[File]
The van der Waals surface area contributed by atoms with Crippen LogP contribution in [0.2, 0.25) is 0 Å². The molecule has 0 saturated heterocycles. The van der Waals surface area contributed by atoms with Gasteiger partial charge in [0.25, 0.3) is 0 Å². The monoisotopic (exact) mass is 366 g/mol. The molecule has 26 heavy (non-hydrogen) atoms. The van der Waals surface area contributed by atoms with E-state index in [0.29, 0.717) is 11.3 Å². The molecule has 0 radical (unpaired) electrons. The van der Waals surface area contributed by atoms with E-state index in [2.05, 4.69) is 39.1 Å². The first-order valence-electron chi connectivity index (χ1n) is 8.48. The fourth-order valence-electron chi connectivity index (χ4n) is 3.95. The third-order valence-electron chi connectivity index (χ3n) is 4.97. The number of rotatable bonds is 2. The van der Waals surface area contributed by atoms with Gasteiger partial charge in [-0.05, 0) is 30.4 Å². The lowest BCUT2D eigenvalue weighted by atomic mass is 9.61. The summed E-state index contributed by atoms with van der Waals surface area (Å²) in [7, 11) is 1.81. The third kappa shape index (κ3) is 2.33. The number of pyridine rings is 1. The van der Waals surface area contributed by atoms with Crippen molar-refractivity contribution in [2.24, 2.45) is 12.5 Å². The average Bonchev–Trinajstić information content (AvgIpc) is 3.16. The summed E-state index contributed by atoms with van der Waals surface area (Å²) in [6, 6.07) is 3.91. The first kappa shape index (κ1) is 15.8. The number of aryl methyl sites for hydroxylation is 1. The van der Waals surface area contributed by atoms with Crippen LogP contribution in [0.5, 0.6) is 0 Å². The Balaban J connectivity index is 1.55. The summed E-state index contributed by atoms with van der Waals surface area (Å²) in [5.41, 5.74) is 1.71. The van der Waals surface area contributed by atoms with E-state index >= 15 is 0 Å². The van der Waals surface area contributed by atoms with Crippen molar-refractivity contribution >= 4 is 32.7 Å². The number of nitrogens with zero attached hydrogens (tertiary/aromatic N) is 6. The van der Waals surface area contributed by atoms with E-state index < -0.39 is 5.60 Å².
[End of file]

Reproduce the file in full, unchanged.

The van der Waals surface area contributed by atoms with Crippen LogP contribution in [0.2, 0.25) is 0 Å². The molecule has 0 saturated heterocycles. The van der Waals surface area contributed by atoms with Gasteiger partial charge in [0.25, 0.3) is 0 Å². The monoisotopic (exact) mass is 366 g/mol. The molecule has 26 heavy (non-hydrogen) atoms. The van der Waals surface area contributed by atoms with E-state index in [0.29, 0.717) is 11.3 Å². The molecule has 0 radical (unpaired) electrons. The van der Waals surface area contributed by atoms with E-state index in [2.05, 4.69) is 39.1 Å². The first-order valence-electron chi connectivity index (χ1n) is 8.48. The fourth-order valence-electron chi connectivity index (χ4n) is 3.95. The third-order valence-electron chi connectivity index (χ3n) is 4.97. The number of rotatable bonds is 2. The van der Waals surface area contributed by atoms with Gasteiger partial charge in [-0.05, 0) is 30.4 Å². The lowest BCUT2D eigenvalue weighted by atomic mass is 9.61. The summed E-state index contributed by atoms with van der Waals surface area (Å²) in [7, 11) is 1.81. The third kappa shape index (κ3) is 2.33. The number of pyridine rings is 1. The van der Waals surface area contributed by atoms with Crippen molar-refractivity contribution in [2.24, 2.45) is 12.5 Å². The average Bonchev–Trinajstić information content (AvgIpc) is 3.16. The summed E-state index contributed by atoms with van der Waals surface area (Å²) in [6, 6.07) is 3.91. The first kappa shape index (κ1) is 15.8. The number of aryl methyl sites for hydroxylation is 1. The van der Waals surface area contributed by atoms with Crippen LogP contribution in [0.5, 0.6) is 0 Å². The Balaban J connectivity index is 1.55. The summed E-state index contributed by atoms with van der Waals surface area (Å²) in [5.41, 5.74) is 1.71. The van der Waals surface area contributed by atoms with E-state index >= 15 is 0 Å². The van der Waals surface area contributed by atoms with Crippen molar-refractivity contribution >= 4 is 32.7 Å². The number of nitrogens with zero attached hydrogens (tertiary/aromatic N) is 6. The van der Waals surface area contributed by atoms with E-state index < -0.39 is 5.60 Å².